The exchange rate of an economy affects aggregate demand through its effect on exports and imports, and policy makers can exploit this connection.
Exchange rates can be manipulated so that they deviate from their natural rate. Many economists regard exchange rate manipulation as a type of monetary policy.
Rates need to be held down to stimulate exports, and pushed up to reduce inflationary pressure. While the Bank of England does not specifically target the exchange rate, the MPC will consider exchange rates. Clearly, during times of inflationary pressure the MPC would prefer a relatively high rate as this reduces the price of imports and works to dampen inflationary pressure. However, the MPC must keep an eye on export competitiveness, and if rates move too high UK exports will become uncompetitive.
Exchange rates can be manipulated by buying or selling currencies on the foreign exchange market. To raise the value of the pound the Bank of England buys pounds, and to lower the value, it sells pounds. The Bank of England can influence exchange rates through its Exchange Equalisation Account (EEA). This account, which holds the UK's gold and foreign currency reserves, and its holdings of IMF Special Drawing Rights (SDRs), was specifically established in 1932 to stabilise the value of the pound, though its role is now much wider.
Rates can also be manipulated through interest rates, which affect the demand and supply of Sterling via their effect on inflows of hot money.
Some currencies are subject to exchange controls by the relevant national central bank. This means that the central bank will only allow buying and selling through their own system, rather than be subject to the level of fluctuation associated with fully floating rates. Although most countries abandoned exchange controls many years ago, some, like China and Cuba still practice exchange rate control, though controls in China were relaxed in 2006.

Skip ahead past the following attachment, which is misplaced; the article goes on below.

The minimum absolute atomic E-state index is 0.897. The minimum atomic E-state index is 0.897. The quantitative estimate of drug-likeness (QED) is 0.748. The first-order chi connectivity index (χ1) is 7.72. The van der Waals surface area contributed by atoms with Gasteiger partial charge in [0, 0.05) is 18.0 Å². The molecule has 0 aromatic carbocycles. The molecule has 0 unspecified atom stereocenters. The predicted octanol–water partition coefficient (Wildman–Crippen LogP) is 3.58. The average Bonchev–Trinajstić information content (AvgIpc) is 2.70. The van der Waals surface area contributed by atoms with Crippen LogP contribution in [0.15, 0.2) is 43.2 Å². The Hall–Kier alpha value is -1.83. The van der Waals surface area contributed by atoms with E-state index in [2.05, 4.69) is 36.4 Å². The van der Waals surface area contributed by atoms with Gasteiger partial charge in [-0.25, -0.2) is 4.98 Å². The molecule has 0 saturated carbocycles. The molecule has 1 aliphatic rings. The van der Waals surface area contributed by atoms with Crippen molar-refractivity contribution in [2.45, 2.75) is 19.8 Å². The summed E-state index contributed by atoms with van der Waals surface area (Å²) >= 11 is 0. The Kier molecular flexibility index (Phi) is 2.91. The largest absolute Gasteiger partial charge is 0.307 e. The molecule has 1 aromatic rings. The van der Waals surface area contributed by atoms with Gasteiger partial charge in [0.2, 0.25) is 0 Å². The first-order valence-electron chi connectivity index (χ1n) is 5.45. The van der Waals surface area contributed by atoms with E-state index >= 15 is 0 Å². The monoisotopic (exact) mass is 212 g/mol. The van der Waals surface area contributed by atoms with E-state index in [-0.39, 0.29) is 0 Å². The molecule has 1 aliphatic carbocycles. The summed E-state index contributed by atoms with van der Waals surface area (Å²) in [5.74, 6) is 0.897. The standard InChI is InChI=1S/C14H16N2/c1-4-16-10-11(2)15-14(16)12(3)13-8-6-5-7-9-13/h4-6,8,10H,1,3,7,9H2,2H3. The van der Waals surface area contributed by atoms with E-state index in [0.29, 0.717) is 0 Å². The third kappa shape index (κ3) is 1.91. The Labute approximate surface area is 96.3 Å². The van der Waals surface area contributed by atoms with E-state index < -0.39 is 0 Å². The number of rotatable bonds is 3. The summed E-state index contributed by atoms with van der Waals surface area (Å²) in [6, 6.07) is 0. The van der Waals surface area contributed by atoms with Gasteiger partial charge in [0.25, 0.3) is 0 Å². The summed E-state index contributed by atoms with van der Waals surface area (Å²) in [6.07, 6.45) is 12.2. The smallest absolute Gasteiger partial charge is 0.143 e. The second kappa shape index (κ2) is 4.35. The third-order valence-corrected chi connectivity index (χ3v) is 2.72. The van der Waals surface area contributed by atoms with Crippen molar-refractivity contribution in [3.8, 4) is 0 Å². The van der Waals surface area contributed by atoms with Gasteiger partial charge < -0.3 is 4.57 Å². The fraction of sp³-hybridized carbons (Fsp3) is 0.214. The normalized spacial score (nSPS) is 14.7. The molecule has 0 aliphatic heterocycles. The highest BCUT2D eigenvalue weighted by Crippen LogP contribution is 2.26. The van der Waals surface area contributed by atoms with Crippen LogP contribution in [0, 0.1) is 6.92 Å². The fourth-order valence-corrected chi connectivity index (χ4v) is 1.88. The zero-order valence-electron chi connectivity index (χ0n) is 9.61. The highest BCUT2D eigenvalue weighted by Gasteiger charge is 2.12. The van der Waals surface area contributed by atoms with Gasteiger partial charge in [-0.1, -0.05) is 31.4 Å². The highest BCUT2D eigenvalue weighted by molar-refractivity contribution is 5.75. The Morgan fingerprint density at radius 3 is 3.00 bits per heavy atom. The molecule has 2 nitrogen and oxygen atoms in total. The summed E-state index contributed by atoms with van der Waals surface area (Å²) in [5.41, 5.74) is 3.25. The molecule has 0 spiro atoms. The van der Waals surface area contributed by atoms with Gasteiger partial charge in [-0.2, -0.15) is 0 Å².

See: article in China Daily
Assuming the economy has an output gap, a reduction in Sterling will reduce export prices, and, assuming demand is elastic, raise export revenue.
It will also raise import prices, and assuming elasticity of demand is greater than one, reduce import spending. The combined effect is an increase in AD and an improvement in the UK balance of payments.
The main advantage of manipulating exchange rates is that, because a large share of UK output is traded internationally, changes in exchange rates will have a powerful effect on aggregate demand.
For example, lowering exchange rates (called devaluation) can:
Raise aggregate demand
Increase national output (GDP)
Alternatively raising exchange rates (revaluation) can:
Help reduce excessive aggregate demand
Keep inflation down
Though the export sector may suffer and jobs can be lost
On balance, UK policy makers in recent years have preferred to allow the financial markets to determine exchange rates, rather than manipulate them for policy objectives. The last time exchange rates were directly targeted was between 1985 and 1990, when the UK shadowed movements in the Deutschmark, and then, from 1990 to 1992, became a member of the exchange rate fixing Exchange Rate Mechanism (ERM). However, in the eurozone-19, there is a much greater emphasis on keeping the exchange rate stable, as this is a central pillar of euro-area policy.